Preserving a farm family’s legacy

December 2, 2009

As an only child growing up in Lorain County’s Brownhelm Township, Arlene Sahr would pick potatoes, strawberries and other crops at her family’s farm. At 5 a.m. each day, her dad and his brothers would pack the produce in a truck and head to Cleveland’s bustling West Side Market, where there would be plenty of willing buyers for the fresh food.

Sahr, 89, considers herself lucky to have had such a childhood.

“When you are on the farm,” she says with a smile, “it is a good life.”

Sahr, who now lives in Sheffield, has taken steps to ensure that her family’s farm and others like it in northern Ohio are permanently preserved.  In 2009, she granted a conservation easement on the 51-acre farm, one that ensures the property will never be developed.  In addition, she became a member of the White Oak Legacy Society, a special group of Land Conservancy supporters who have included the organization in their estate planning.

Sahr, who worked as a licensed cosmetologist at shops in Rocky River, Elyria, Amherst and Vermilion, lived most of her adult life in Elyria, but the farm was never far from her mind.  After a friend suggested that a conservation easement might be something in which she would be interested, Sahr worked with the Land Conservancy’s Andy McDowell to preserve the farm.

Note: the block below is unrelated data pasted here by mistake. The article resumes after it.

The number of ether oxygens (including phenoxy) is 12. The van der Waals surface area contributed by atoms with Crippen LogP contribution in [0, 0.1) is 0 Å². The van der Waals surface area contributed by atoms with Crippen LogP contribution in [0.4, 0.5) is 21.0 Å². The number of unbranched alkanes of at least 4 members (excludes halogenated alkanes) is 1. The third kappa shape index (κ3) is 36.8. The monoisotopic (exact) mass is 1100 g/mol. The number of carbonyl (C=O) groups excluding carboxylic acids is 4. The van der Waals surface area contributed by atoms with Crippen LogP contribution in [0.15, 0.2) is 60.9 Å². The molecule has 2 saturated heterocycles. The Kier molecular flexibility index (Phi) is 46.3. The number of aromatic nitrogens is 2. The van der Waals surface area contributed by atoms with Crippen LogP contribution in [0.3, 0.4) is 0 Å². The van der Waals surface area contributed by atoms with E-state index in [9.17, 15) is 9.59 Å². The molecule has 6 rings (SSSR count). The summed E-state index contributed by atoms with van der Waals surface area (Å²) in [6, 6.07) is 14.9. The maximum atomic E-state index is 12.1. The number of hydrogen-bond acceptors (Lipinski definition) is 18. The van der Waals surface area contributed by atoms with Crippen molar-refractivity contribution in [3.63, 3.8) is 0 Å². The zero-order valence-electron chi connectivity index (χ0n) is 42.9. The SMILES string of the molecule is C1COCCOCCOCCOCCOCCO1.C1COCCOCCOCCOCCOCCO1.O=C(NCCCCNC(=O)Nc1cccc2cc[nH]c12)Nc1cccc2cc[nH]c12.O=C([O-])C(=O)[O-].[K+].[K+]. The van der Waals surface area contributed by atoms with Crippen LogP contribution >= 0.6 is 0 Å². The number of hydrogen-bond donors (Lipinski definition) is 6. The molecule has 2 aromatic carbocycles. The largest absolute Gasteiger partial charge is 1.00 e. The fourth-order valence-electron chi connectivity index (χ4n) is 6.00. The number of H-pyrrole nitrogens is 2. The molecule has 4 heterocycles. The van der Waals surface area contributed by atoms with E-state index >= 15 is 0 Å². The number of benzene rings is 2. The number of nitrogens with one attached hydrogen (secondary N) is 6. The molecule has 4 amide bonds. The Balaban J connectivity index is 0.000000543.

She says she could not be happier knowing the farm will not be developed.

“I didn’t want any more cement or housing,” she says.  “This way it will stay preserved, during my lifetime and beyond.”

Sahr says she would love to see the farm, which remains in agricultural production, eventually used for some educational purpose for younger children or teens.  A wetlands area on the property has already yielded a bit of history:  In 1886, a neighboring farmer unearthed a fossilized mammoth skeleton there. Though most of the skeletal remains have fallen apart over the years due to poor storage conditions, the skull of the mastodon is still on display at the Lorain County MetroParks Carlisle Visitor Center.

Sahr’s farm upbringing has helped her cope with personal tragedies that might have crippled others.  Donald Sahr, her husband of 43 years, died in 1985, and two sons passed away in 1989 and 2006.

“I’ve gone through a lot of valleys,” she says, “but that has helped to make the mountains even better. Faith and attitude make a big difference, and I thank God I had such good parents, husband and family.  Many people do not have that.”